Thermoplastics Foams Processing Fundamentals

Webinar Length: ~60 Min
Language: English
Category: Polyurethanes & Foams | Plastics & Composites
Webinar ID: KH0549
Buffet Program: Yes
Weekend Program: Yes
Brochure: No
Upcoming Schedule:
12 December 2022 (Monday), 10.00 am CST (US Time)
Available on Demand : No
Format: Live
Registration Fee:

Public Schedule (WeekDay)

Member: 100 US$
Non-Member: 167 US$
Group (5 Pax): 400 US$

Public Schedule (WeekEnd)

Member: 120 US$
Non-Member: 200 US$
Group (5 Pax): 480 US$

Custom Schedule

Member: 150 US$
Non-Member: 250 US$
Group (5 Pax): 600 US$

To Register: Registration Form


In contrast to thermosetting foaming processes which start from flowable liquid monomeric components, and end in solid thermoset cellular polymers; thermoplastic foams begin with fully formed polymers. Unlike thermoset polymers whose structures are practically locked-in with covalent cross-links, and therefore not reprocess-able, thermoplastic polymers are those which could be easily reprocessed through softening by applying heat via melting or devitrification. Thermoplastic foaming therefore requires starting with a solid polymer, softening it through melting or devitrification followed by bubble nucleation and foam expansion with both physical and chemical blowing agents that are either dissolved under high pressure or injected into the polymer during foaming process. Surface active agents are not typically required or used in thermoplastic foaming. Extrusion devices that use friction and pressure to melt and dissolve the blowing agents are often used for crystalline polymers. For amorphous polymers which are glassy above ambient temperature, heat is applied to the polymer to devitrify the polymer and then foaming expansion takes place on softening. In both cases, the end of foam expansion is achieved when the solidification is achieved either through recrystallization for crystalline polymers, or vitrification of glassy polymers. The Webinar will fully cover the fundamentals of thermoplastic foaming processes. Some of the contrasting features between thermoplastic and thermoset foaming will also be highlighted.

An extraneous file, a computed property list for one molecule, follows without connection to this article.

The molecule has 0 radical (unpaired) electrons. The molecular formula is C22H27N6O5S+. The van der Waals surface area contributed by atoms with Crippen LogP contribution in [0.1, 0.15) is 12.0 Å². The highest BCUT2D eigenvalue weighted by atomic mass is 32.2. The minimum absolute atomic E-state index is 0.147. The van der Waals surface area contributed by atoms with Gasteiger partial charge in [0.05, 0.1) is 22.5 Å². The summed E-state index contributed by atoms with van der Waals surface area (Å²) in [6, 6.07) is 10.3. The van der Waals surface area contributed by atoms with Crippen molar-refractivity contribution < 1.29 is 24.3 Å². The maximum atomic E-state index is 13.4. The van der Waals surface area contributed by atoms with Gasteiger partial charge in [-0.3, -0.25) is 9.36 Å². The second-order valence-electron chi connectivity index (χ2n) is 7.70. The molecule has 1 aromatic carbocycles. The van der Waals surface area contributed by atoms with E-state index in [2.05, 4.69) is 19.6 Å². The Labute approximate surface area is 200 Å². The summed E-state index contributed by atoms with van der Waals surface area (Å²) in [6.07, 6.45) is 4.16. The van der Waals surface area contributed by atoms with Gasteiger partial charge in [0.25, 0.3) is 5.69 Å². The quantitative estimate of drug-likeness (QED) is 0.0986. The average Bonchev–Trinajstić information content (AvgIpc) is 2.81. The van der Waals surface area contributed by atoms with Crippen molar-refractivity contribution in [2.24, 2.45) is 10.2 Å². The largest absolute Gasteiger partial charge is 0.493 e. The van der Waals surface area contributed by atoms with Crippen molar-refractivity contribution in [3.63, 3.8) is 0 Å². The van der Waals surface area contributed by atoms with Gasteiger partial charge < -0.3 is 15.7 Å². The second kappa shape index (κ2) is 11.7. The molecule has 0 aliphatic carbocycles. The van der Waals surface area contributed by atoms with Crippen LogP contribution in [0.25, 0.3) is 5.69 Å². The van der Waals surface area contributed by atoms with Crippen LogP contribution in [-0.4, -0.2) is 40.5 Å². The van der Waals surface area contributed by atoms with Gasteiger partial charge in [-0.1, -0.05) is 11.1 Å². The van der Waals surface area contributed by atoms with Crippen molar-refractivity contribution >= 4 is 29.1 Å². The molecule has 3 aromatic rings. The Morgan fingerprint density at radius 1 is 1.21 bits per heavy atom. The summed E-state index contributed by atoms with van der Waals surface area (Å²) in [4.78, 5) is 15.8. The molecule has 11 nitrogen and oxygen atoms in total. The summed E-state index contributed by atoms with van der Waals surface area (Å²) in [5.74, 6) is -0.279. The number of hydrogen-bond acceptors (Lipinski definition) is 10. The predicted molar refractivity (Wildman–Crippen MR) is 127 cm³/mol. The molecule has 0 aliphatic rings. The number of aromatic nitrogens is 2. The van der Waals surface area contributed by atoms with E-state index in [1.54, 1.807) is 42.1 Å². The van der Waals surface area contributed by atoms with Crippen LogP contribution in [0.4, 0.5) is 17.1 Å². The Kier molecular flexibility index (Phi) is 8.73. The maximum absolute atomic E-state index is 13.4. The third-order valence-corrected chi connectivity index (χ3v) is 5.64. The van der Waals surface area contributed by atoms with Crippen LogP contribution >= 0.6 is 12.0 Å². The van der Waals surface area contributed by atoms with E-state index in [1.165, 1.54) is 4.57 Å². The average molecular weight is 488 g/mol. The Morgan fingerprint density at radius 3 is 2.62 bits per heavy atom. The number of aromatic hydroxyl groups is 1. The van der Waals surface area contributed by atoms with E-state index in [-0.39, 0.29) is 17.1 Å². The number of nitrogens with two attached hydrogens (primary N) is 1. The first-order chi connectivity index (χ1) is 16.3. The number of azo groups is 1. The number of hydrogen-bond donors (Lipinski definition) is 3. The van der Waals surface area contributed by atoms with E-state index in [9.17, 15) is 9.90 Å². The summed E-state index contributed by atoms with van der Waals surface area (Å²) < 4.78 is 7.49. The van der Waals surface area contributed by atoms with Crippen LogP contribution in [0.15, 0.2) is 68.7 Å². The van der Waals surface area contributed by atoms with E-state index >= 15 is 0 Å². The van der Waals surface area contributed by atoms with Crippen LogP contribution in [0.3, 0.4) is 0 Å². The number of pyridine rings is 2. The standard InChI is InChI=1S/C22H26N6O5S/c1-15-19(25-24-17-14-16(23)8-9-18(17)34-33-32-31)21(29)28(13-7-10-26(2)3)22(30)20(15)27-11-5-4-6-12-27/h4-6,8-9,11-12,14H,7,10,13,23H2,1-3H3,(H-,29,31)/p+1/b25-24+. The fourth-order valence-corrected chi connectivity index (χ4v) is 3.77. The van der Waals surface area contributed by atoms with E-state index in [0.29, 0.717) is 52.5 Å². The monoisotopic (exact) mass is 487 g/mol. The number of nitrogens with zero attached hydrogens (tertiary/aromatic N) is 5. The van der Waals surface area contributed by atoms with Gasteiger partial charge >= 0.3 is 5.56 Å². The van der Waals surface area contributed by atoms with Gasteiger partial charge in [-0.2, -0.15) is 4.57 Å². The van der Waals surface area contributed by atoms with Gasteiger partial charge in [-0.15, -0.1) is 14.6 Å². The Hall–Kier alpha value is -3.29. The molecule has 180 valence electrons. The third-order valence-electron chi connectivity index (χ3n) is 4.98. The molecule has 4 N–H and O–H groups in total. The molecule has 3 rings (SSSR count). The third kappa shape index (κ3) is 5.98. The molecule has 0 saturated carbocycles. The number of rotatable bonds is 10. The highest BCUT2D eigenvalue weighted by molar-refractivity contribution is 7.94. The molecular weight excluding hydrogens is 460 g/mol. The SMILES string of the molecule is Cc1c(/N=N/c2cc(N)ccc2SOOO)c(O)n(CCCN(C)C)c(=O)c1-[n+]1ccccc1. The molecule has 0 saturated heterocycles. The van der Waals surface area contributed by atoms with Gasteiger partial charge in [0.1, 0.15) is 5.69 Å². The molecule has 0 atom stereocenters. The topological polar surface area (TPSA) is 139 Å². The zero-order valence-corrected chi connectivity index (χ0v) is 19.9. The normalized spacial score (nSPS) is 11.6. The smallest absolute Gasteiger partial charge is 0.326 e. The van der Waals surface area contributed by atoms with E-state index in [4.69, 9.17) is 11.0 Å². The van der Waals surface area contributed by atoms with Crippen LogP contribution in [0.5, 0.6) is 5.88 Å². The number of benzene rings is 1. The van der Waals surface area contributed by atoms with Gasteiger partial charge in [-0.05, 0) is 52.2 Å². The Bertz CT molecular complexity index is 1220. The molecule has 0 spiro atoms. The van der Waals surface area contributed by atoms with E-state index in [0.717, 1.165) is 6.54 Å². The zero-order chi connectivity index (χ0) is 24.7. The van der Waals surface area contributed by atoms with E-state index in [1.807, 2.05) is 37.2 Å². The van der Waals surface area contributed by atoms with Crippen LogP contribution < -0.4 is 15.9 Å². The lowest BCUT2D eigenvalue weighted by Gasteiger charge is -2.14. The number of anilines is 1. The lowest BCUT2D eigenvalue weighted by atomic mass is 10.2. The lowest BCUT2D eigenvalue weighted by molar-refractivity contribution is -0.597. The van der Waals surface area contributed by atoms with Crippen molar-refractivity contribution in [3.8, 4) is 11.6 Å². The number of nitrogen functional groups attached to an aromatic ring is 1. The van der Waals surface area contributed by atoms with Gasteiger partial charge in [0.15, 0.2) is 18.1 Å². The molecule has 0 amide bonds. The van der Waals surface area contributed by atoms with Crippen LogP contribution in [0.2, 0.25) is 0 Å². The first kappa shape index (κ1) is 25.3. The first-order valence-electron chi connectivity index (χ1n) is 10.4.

Dr. Bernard E. Obi is a retired dynamic polymers/materials scientist with extensive expertise in cellular materials in general; but particularly in polyurethane foams processes and applications. He has extensive expertise in both rigid and flexible polyurethane foams. Within the flexible PU foams space, the expertise encompass high resiliency (HR), slab-stock and viscoelastic or memory foams. He earned a Ph.D. in chemical engineering and worked for The Dow Chemical Company from July 1985 to July 2015. Apart from polyurethanes technology; he also has significant expertise in free radical dispersion/suspension polymerization, surface and interfacial science, micro & macro-structure-property-performance relationships, materials development, composites, elastomers and rubbers. He authored a text book on Polymeric Foams Published December 7th 2017 by Elsevier Publishers. Dr. Obi operates his consulting company (PolyFoam Consulting LLC) out of the Houston area in Texas USA, and is engaged in providing consulting services to the polymeric foams industries and businesses.

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